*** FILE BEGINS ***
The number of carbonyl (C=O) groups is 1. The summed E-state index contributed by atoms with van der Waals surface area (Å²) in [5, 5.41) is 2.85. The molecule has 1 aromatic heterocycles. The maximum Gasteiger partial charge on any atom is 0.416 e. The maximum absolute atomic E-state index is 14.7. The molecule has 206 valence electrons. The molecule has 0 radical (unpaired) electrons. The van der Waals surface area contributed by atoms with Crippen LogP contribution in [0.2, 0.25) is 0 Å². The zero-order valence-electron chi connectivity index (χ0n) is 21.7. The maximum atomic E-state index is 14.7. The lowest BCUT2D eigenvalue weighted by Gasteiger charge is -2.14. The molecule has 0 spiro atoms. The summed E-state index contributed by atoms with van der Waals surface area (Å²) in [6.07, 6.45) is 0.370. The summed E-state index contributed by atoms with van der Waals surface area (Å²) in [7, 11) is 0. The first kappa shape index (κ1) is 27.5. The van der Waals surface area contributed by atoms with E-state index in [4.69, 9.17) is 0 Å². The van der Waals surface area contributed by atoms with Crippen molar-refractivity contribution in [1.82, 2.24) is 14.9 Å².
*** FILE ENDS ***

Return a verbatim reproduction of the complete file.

The number of carbonyl (C=O) groups is 1. The summed E-state index contributed by atoms with van der Waals surface area (Å²) in [5, 5.41) is 2.85. The molecule has 1 aromatic heterocycles. The maximum Gasteiger partial charge on any atom is 0.416 e. The maximum absolute atomic E-state index is 14.7. The molecule has 206 valence electrons. The molecule has 0 radical (unpaired) electrons. The van der Waals surface area contributed by atoms with Crippen LogP contribution in [0.2, 0.25) is 0 Å². The zero-order valence-electron chi connectivity index (χ0n) is 21.7. The maximum atomic E-state index is 14.7. The lowest BCUT2D eigenvalue weighted by Gasteiger charge is -2.14. The molecule has 0 spiro atoms. The summed E-state index contributed by atoms with van der Waals surface area (Å²) in [6.07, 6.45) is 0.370. The summed E-state index contributed by atoms with van der Waals surface area (Å²) in [7, 11) is 0. The first kappa shape index (κ1) is 27.5. The van der Waals surface area contributed by atoms with E-state index in [4.69, 9.17) is 0 Å². The van der Waals surface area contributed by atoms with Crippen molar-refractivity contribution in [1.82, 2.24) is 14.9 Å².